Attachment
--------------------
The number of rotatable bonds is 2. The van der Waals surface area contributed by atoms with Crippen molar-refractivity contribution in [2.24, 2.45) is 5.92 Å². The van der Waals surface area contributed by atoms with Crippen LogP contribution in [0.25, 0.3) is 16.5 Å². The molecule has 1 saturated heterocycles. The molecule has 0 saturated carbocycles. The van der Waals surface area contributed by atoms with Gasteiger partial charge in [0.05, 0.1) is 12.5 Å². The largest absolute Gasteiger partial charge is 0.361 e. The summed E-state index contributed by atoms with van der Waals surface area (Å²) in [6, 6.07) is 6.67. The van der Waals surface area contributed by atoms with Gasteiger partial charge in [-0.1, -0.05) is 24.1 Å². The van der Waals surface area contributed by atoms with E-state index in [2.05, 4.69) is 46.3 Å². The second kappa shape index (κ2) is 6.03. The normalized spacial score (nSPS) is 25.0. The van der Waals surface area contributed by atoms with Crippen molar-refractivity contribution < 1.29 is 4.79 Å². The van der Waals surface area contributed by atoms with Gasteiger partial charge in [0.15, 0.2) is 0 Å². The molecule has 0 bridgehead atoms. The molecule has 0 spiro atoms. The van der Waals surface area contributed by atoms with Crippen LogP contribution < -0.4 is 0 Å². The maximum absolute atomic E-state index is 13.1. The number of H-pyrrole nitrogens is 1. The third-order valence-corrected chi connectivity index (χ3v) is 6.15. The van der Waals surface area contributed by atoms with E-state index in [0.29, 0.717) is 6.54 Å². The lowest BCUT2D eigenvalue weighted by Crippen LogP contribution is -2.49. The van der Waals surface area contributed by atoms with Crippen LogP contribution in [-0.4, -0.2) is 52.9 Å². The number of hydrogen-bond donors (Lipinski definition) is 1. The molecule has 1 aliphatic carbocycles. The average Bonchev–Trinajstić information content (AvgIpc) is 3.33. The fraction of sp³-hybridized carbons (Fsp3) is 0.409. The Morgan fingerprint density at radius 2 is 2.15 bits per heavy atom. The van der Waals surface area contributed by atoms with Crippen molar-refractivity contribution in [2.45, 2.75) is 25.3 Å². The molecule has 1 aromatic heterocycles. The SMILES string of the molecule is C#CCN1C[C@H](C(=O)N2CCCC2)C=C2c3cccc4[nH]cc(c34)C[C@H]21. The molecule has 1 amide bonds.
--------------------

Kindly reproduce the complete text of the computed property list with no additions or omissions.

The number of rotatable bonds is 2. The van der Waals surface area contributed by atoms with Crippen molar-refractivity contribution in [2.24, 2.45) is 5.92 Å². The van der Waals surface area contributed by atoms with Crippen LogP contribution in [0.25, 0.3) is 16.5 Å². The molecule has 1 saturated heterocycles. The molecule has 0 saturated carbocycles. The van der Waals surface area contributed by atoms with Gasteiger partial charge in [0.05, 0.1) is 12.5 Å². The largest absolute Gasteiger partial charge is 0.361 e. The summed E-state index contributed by atoms with van der Waals surface area (Å²) in [6, 6.07) is 6.67. The van der Waals surface area contributed by atoms with Gasteiger partial charge in [-0.1, -0.05) is 24.1 Å². The van der Waals surface area contributed by atoms with E-state index in [2.05, 4.69) is 46.3 Å². The second kappa shape index (κ2) is 6.03. The normalized spacial score (nSPS) is 25.0. The van der Waals surface area contributed by atoms with Crippen molar-refractivity contribution < 1.29 is 4.79 Å². The van der Waals surface area contributed by atoms with Gasteiger partial charge in [0.15, 0.2) is 0 Å². The molecule has 0 bridgehead atoms. The molecule has 0 spiro atoms. The van der Waals surface area contributed by atoms with Crippen LogP contribution < -0.4 is 0 Å². The maximum absolute atomic E-state index is 13.1. The number of H-pyrrole nitrogens is 1. The third-order valence-corrected chi connectivity index (χ3v) is 6.15. The van der Waals surface area contributed by atoms with E-state index in [0.29, 0.717) is 6.54 Å². The lowest BCUT2D eigenvalue weighted by Crippen LogP contribution is -2.49. The van der Waals surface area contributed by atoms with Crippen LogP contribution in [-0.4, -0.2) is 52.9 Å². The number of hydrogen-bond donors (Lipinski definition) is 1. The molecule has 1 aliphatic carbocycles. The average Bonchev–Trinajstić information content (AvgIpc) is 3.33. The fraction of sp³-hybridized carbons (Fsp3) is 0.409. The Morgan fingerprint density at radius 2 is 2.15 bits per heavy atom. The van der Waals surface area contributed by atoms with Crippen molar-refractivity contribution in [2.45, 2.75) is 25.3 Å². The molecule has 1 aromatic heterocycles. The SMILES string of the molecule is C#CCN1C[C@H](C(=O)N2CCCC2)C=C2c3cccc4[nH]cc(c34)C[C@H]21. The molecule has 1 amide bonds.